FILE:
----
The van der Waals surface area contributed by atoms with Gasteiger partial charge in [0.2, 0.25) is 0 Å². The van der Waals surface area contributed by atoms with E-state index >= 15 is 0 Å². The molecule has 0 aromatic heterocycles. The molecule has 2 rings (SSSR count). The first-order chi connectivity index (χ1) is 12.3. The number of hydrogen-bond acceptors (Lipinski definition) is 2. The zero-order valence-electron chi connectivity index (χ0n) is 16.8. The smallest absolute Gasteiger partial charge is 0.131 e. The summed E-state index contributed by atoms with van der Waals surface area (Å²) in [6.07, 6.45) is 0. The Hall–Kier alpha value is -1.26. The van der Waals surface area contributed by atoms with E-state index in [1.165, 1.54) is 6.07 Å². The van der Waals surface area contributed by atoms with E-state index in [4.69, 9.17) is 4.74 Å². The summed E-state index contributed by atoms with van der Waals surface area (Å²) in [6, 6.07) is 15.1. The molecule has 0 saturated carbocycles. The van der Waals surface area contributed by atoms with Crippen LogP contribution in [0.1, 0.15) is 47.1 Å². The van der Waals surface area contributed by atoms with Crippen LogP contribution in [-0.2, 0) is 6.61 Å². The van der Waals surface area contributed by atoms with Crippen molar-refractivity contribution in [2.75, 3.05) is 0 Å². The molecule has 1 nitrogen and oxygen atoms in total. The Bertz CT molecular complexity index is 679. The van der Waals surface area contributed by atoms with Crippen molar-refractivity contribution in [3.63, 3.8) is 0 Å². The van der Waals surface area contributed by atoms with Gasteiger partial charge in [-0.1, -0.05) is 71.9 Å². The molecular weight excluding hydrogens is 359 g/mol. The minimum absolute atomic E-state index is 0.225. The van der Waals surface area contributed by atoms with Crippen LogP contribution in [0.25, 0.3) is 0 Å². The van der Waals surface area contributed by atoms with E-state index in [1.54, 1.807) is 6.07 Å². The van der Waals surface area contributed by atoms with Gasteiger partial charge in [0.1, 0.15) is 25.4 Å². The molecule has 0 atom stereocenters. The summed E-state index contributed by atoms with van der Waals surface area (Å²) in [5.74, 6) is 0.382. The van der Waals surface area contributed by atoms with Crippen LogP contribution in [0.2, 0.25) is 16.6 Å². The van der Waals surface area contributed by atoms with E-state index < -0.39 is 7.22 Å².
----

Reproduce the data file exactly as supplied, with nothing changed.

The van der Waals surface area contributed by atoms with Gasteiger partial charge in [0.2, 0.25) is 0 Å². The van der Waals surface area contributed by atoms with E-state index >= 15 is 0 Å². The molecule has 0 aromatic heterocycles. The molecule has 2 rings (SSSR count). The first-order chi connectivity index (χ1) is 12.3. The number of hydrogen-bond acceptors (Lipinski definition) is 2. The zero-order valence-electron chi connectivity index (χ0n) is 16.8. The smallest absolute Gasteiger partial charge is 0.131 e. The summed E-state index contributed by atoms with van der Waals surface area (Å²) in [6.07, 6.45) is 0. The Hall–Kier alpha value is -1.26. The van der Waals surface area contributed by atoms with E-state index in [1.165, 1.54) is 6.07 Å². The van der Waals surface area contributed by atoms with E-state index in [4.69, 9.17) is 4.74 Å². The summed E-state index contributed by atoms with van der Waals surface area (Å²) in [6, 6.07) is 15.1. The molecule has 0 saturated carbocycles. The van der Waals surface area contributed by atoms with Crippen LogP contribution in [0.1, 0.15) is 47.1 Å². The van der Waals surface area contributed by atoms with Crippen LogP contribution in [-0.2, 0) is 6.61 Å². The van der Waals surface area contributed by atoms with Crippen molar-refractivity contribution in [2.75, 3.05) is 0 Å². The molecule has 1 nitrogen and oxygen atoms in total. The Bertz CT molecular complexity index is 679. The van der Waals surface area contributed by atoms with Crippen molar-refractivity contribution in [3.63, 3.8) is 0 Å². The van der Waals surface area contributed by atoms with Gasteiger partial charge in [-0.1, -0.05) is 71.9 Å². The molecular weight excluding hydrogens is 359 g/mol. The minimum absolute atomic E-state index is 0.225. The van der Waals surface area contributed by atoms with Crippen LogP contribution in [0.25, 0.3) is 0 Å². The van der Waals surface area contributed by atoms with E-state index in [1.54, 1.807) is 6.07 Å². The van der Waals surface area contributed by atoms with Gasteiger partial charge in [0.1, 0.15) is 25.4 Å². The molecule has 0 atom stereocenters. The summed E-state index contributed by atoms with van der Waals surface area (Å²) in [5.74, 6) is 0.382. The van der Waals surface area contributed by atoms with Crippen LogP contribution in [0.2, 0.25) is 16.6 Å². The van der Waals surface area contributed by atoms with E-state index < -0.39 is 7.22 Å².